When the nobility realized that they had not rid themselves of tyranny but only changed the tyrants, Isabella and Mortimer quickly began to lose their base of popular support. The suspicious death of Edward II in Berkeley Castle in late 1327, an unpopular peace treaty which recognized the independence of Scotland, and the scandal and unchecked greed of the queen and her lover cast ominous shadows over the ruling partnership. Influential nobles such as Henry of Lancaster and Thomas Wake, who had supported the invasion in 1326, began to distance themselves from the regents, who reacted brutally to any hint of disloyalty or disaffection.
One of those most disaffected with the actions and ambitions of the queen and her lover was the young king himself, Edward III. In March 1330, Mortimer designed a trap to catch Edward III's uncle, Edmund, earl of Kent, in a treasonous plot. Mortimer circulated rumors that Edward II was still alive, and Kent, filled with guilt at his role in his half-brother's deposition, took the bait Mortimer's agents dangled before him and made arrangements to free Edward II. At a parliament held at Winchester, Isabella and Mortimer presented the evidence of Kent's actions and had him convicted of treason. The earl was sentenced to death and executed without any regard for the royal blood that coursed through his veins.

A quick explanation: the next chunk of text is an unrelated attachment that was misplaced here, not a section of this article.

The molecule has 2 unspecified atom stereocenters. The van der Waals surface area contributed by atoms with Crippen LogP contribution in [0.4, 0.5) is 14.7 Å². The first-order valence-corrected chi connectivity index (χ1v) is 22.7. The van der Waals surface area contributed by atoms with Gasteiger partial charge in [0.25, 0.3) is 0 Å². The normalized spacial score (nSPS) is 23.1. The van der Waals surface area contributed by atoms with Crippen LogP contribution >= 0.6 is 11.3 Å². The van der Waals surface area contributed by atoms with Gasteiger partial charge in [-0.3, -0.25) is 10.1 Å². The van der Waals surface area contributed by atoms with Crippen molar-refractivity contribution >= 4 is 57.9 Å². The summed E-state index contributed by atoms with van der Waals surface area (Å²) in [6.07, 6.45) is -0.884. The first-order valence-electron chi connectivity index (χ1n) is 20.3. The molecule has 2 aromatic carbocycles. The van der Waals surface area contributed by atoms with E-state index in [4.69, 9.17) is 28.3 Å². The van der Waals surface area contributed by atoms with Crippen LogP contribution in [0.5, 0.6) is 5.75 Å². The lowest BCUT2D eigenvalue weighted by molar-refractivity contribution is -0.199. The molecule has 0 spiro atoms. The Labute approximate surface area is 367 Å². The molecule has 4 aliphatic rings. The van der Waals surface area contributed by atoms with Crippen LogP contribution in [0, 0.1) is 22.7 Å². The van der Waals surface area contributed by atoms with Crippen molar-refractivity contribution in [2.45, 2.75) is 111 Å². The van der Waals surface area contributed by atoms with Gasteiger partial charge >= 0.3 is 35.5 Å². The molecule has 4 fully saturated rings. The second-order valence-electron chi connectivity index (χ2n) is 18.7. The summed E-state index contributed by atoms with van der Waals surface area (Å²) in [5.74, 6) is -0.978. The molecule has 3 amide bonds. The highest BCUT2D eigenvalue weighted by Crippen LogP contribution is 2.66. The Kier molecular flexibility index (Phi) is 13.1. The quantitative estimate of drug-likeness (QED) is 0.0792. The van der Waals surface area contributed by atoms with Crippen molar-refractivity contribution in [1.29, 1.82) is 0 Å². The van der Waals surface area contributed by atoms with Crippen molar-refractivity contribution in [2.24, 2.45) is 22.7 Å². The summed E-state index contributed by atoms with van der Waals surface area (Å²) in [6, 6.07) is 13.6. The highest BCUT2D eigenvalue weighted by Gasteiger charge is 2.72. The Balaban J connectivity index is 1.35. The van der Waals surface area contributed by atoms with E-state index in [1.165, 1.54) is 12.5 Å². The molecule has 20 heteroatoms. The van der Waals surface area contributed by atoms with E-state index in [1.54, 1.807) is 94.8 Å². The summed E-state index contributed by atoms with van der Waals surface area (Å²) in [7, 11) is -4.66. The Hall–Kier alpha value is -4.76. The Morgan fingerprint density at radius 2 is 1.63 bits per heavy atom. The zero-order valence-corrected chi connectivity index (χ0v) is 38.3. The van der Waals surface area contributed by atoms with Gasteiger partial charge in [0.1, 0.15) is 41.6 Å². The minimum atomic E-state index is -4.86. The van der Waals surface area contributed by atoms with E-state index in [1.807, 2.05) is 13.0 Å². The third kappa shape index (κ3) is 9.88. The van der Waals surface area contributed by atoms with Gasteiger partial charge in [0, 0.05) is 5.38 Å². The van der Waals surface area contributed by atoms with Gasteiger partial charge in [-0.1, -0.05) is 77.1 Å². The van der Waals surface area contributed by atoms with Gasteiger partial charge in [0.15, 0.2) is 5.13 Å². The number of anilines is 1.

After the Winchester Parliament, Edward III decided the situation had deteriorated far enough, and he quite rightly judged himself to be in personal danger. A small circle of intimate friends gathered around the tall, charismatic young king to plot the overthrow of his mother and her paramour. In June 1330, Edward III's position was strengthened immeasurably when his queen, Philippa, gave birth to their first son, Edward of Woodstock (the future Edward, the Black Prince), and thereby secured the succession. Isabella and Mortimer clearly fretted about these developments and moved to neutralize any erosion of their position.
In late summer 1330, the regents moved the court to Nottingham and called for a parliament to meet there in October. Edward III and his friends, led by a cleric named Richard de Bury and William Montague, a young knight who had been raised with Edward III, began to work for the overthrow of the regency and the personal assumption of government by the young king. Through intrigues that would have made Isabella proud, Edward III gained the blessing of the pope for his intended coup. When Parliament met at Nottingham in October, the small group of conspirators was ready to act.